• Data-mining the budget


    During the rainy weekend, some colleagues from the Computer Professionals Union (CPU) and Agham looked at the proposed 2014 budget that was being slated for discussion in the House of Representatives. Always happy when they deal with numbers, they downloaded the pdf files from the website of the Department of Budget and Management (DBM), crunched them with their computer scripts to extract the numbers and sat down to look at what was in store for government’s spending next year.

    There were some surprising numbers that turned out from this data-mining exercise.

    Take for example the Priority Development Assistance Fund (PDAF) through the years (2008-2014): we found out that there was an upsurge of fund allocations under the current Aquino government compared to the previous Arroyo administration. In 2008, the PDAF appropriation was about 7.89 billion pesos which rose to 10.86 billion by 2010. The PDAF appropriations from 2011 to the proposed 2014 budget have risen to more than twice its 2010 value to around 24.875 billion on the average. The 2014 PDAF proposal reaches 25.2 billion according to the data of the DBM.

    This rise in PDAF allocations under the Aquino government is disturbing in light of the controversy surrounding its use in the past years. The plotted data can be seen at www.agham.org/cms/content/pdaf-through-the-years.

    There were also some “expected” budgetary issues such as the continuing low budget for science and technology compared to that required by Unesco and the OECD. The proposed public funding for the Department of Science and Technology is only 0.53% of the total budget for the year 2014. This is way too far from what the Organization for Economic Co-operation and Development (OECD) countries normally allocate to its science and technology. For scientific research and development alone, these countries devote 2.25% of their national budget.

    The 2014 proposed budget claims to fund “inclusive development” by focusing on poverty alleviation and reducing the rate of underemployment. Yet, the limited budgetary allocation for Science and Technology betrays a fragmented strategy to bring this about. What is lacking of course is a blueprint for genuine national development that can transform prevailing backward agricultural production and mobilize the vast human resources in the countryside. The role of science and technology in this regard cannot be underscored.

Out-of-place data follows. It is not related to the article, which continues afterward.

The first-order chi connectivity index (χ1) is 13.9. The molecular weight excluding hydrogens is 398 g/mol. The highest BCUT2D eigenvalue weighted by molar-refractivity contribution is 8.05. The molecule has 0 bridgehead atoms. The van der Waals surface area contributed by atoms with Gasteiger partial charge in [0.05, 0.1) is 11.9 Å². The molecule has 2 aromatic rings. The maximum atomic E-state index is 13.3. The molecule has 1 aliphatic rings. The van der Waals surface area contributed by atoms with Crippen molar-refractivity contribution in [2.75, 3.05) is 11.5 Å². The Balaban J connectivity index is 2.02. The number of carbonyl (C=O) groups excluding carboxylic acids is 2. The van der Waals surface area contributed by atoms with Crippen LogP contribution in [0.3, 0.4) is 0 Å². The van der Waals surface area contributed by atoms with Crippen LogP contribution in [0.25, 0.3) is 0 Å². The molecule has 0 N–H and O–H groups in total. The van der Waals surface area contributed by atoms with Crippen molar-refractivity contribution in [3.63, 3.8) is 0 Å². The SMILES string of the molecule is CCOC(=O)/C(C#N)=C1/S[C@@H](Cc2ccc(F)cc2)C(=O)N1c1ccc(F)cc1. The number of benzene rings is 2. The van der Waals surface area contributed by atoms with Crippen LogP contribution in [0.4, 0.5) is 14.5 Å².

The DOST is one of the agencies that continues to be given a meager budget which results to poor delivery of science and technology programs for the people. Divorced from a general program of building domestic industries, it has a program, for example, that is geared towards the testing needs of foreign semiconductor locators rather than building our own capabilities in this regard.

    Science and technology research can enhance different areas such as food production, education, nutrition and even disaster risk reduction to help reduce poverty and contribute to development yet these are the areas where there will be budget cuts in personnel allocations. While there is a 9% increase in the budget for personnel overall, 8 of the 20 institutes of DOST are bound to experience budget cuts like ASTI, FNRI and Pagasa.

    Recently, Pagasa-DOST employees clamored for the release of their incentive pay as provided by the Magna Carta for Scientists, Engineers, Researchers and other Technology Personnel in Government. DOST employees believe that the release of the fund could have helped save two of their colleagues who were then suffering from a lingering illness.

    Adequate budget for DOST is important if we want to attain national progress and development. Raising the budget for science and technology to almost half of the budget given to the Department of Defense (DOD) would put it at par with other developed countries. Another possible source for DOST budget would be the PDAF budget. If half of it will be allocated to DOST, its overall ratio to the budget will increase to 1.13%. This would allow agencies like DOST to fulfill its mandate of leading the scientific and technological efforts to benefit the majority of the Filipinos.


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